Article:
And if you plan to turn it by hand, you might use your lathe to build some sort of indexing fixture. If you get the cutting sorted, look in to getting a cheap 4th axis off e-bay to use as an indexer. I wouldn't trust it for continuous cutting as there's going to be tons of backlash, but as an indexer it should be OK if you only rotate in one direction. That would open the possibility to multiple patterns on the cue as you work your way down the handle (4 big diamonds, then 6 small, etc.). The cheap belt or gear-head ones driven by a stepper should be pretty cheap to integrate. I wouldn't even post the Gcode with 4th axis moves - just run one diamond and then jog the 4th by hand to get to the next point.

Good luck. Keep us updated.
 

NJS Custom

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Hey guys,
The cad program I am using is fusion 360. Funny you should mention the 4th axis. I just ordered stuff to make a 4th axis. I already have a head stock with a pulley and indexing so I am all good there. I think I am just going to have to play with the programs to figure it out and watch a tone more youtube videos. I made my first flat sign and just tried to cut out a pocket. It did not work so well. It was cutting about 3 inches above the piece so something is wrong. Ill figure it out.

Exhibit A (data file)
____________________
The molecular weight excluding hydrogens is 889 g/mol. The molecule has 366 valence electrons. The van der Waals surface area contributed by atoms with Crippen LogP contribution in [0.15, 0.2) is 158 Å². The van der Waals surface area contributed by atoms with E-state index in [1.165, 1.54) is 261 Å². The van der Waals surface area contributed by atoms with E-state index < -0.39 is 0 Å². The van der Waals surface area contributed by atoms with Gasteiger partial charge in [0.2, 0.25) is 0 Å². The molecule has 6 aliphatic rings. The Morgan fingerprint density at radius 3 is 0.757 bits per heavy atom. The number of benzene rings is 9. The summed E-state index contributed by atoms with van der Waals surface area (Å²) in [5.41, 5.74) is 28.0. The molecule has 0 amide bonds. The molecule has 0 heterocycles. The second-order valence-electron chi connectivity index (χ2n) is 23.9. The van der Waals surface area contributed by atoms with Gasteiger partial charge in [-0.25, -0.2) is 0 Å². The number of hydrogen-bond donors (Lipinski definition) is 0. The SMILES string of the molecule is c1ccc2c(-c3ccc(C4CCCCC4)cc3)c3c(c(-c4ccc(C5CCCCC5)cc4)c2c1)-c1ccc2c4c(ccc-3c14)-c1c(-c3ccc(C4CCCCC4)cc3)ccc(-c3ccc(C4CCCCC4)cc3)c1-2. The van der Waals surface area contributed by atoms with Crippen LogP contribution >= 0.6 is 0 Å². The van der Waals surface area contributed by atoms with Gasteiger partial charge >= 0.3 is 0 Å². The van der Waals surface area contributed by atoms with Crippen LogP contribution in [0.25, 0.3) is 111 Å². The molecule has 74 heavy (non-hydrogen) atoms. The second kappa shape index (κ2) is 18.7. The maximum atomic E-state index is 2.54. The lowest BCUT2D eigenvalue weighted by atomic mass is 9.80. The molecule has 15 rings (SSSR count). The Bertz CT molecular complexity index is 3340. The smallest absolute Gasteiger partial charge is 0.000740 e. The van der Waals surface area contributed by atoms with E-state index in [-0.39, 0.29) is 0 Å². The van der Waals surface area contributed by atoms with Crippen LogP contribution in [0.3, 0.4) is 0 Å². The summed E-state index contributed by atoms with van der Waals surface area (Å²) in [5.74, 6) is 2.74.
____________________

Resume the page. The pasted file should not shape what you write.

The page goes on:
Thank you for all the info, I will try some of the above mentioned, and see what I can do.
Nick
 

spumco

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PM me your email and I'll invite you to a F360 practice sketch + CAM. You tell me what you want to make and what tool you have to use for the cue, and I'll cook something up for you.

PS - if you're making a 4th axis, make sure you have some sort of holding brake built-in. Even a manual clamp of some sort. You can live with backlash for indexing by only rotating in the same direction, but any play will cause havoc and possibly broken tools while cutting.

Don't ask me how I know this. :)